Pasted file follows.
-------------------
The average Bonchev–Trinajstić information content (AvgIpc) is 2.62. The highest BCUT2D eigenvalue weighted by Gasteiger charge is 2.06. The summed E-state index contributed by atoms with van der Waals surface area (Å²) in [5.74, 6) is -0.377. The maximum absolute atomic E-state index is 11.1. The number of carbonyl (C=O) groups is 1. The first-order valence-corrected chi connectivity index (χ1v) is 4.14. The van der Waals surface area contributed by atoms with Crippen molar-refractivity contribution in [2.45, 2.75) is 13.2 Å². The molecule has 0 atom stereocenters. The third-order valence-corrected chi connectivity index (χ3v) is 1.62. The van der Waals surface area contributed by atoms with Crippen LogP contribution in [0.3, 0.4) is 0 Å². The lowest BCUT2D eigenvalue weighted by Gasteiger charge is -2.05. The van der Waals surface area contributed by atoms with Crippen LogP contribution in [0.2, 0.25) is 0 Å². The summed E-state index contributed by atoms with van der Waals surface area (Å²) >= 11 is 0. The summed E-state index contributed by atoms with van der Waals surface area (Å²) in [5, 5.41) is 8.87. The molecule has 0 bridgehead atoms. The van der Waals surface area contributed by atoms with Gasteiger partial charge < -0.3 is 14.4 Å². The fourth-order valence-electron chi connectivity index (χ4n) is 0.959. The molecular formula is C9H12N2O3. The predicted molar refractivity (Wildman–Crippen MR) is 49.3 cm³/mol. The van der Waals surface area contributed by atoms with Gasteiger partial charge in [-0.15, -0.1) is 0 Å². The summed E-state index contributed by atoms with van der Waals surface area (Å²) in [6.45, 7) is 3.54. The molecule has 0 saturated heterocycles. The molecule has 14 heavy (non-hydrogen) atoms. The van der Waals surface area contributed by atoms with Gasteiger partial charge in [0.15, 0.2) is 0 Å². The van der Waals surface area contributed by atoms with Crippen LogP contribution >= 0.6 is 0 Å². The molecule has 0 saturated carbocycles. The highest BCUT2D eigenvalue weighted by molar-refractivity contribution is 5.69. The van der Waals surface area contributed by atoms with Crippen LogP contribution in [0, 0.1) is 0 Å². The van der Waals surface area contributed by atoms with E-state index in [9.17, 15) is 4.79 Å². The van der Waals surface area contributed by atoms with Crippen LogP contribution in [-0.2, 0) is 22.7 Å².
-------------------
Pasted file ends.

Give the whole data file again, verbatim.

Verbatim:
The average Bonchev–Trinajstić information content (AvgIpc) is 2.62. The highest BCUT2D eigenvalue weighted by Gasteiger charge is 2.06. The summed E-state index contributed by atoms with van der Waals surface area (Å²) in [5.74, 6) is -0.377. The maximum absolute atomic E-state index is 11.1. The number of carbonyl (C=O) groups is 1. The first-order valence-corrected chi connectivity index (χ1v) is 4.14. The van der Waals surface area contributed by atoms with Crippen molar-refractivity contribution in [2.45, 2.75) is 13.2 Å². The molecule has 0 atom stereocenters. The third-order valence-corrected chi connectivity index (χ3v) is 1.62. The van der Waals surface area contributed by atoms with Crippen LogP contribution in [0.3, 0.4) is 0 Å². The lowest BCUT2D eigenvalue weighted by Gasteiger charge is -2.05. The van der Waals surface area contributed by atoms with Crippen LogP contribution in [0.2, 0.25) is 0 Å². The summed E-state index contributed by atoms with van der Waals surface area (Å²) >= 11 is 0. The summed E-state index contributed by atoms with van der Waals surface area (Å²) in [5, 5.41) is 8.87. The molecule has 0 bridgehead atoms. The van der Waals surface area contributed by atoms with Gasteiger partial charge < -0.3 is 14.4 Å². The fourth-order valence-electron chi connectivity index (χ4n) is 0.959. The molecular formula is C9H12N2O3. The predicted molar refractivity (Wildman–Crippen MR) is 49.3 cm³/mol. The van der Waals surface area contributed by atoms with Gasteiger partial charge in [-0.15, -0.1) is 0 Å². The summed E-state index contributed by atoms with van der Waals surface area (Å²) in [6.45, 7) is 3.54. The molecule has 0 saturated heterocycles. The molecule has 14 heavy (non-hydrogen) atoms. The van der Waals surface area contributed by atoms with Gasteiger partial charge in [0.15, 0.2) is 0 Å². The van der Waals surface area contributed by atoms with Crippen LogP contribution >= 0.6 is 0 Å². The molecule has 0 saturated carbocycles. The highest BCUT2D eigenvalue weighted by molar-refractivity contribution is 5.69. The van der Waals surface area contributed by atoms with Crippen LogP contribution in [0, 0.1) is 0 Å². The van der Waals surface area contributed by atoms with E-state index in [9.17, 15) is 4.79 Å². The van der Waals surface area contributed by atoms with Crippen LogP contribution in [-0.2, 0) is 22.7 Å².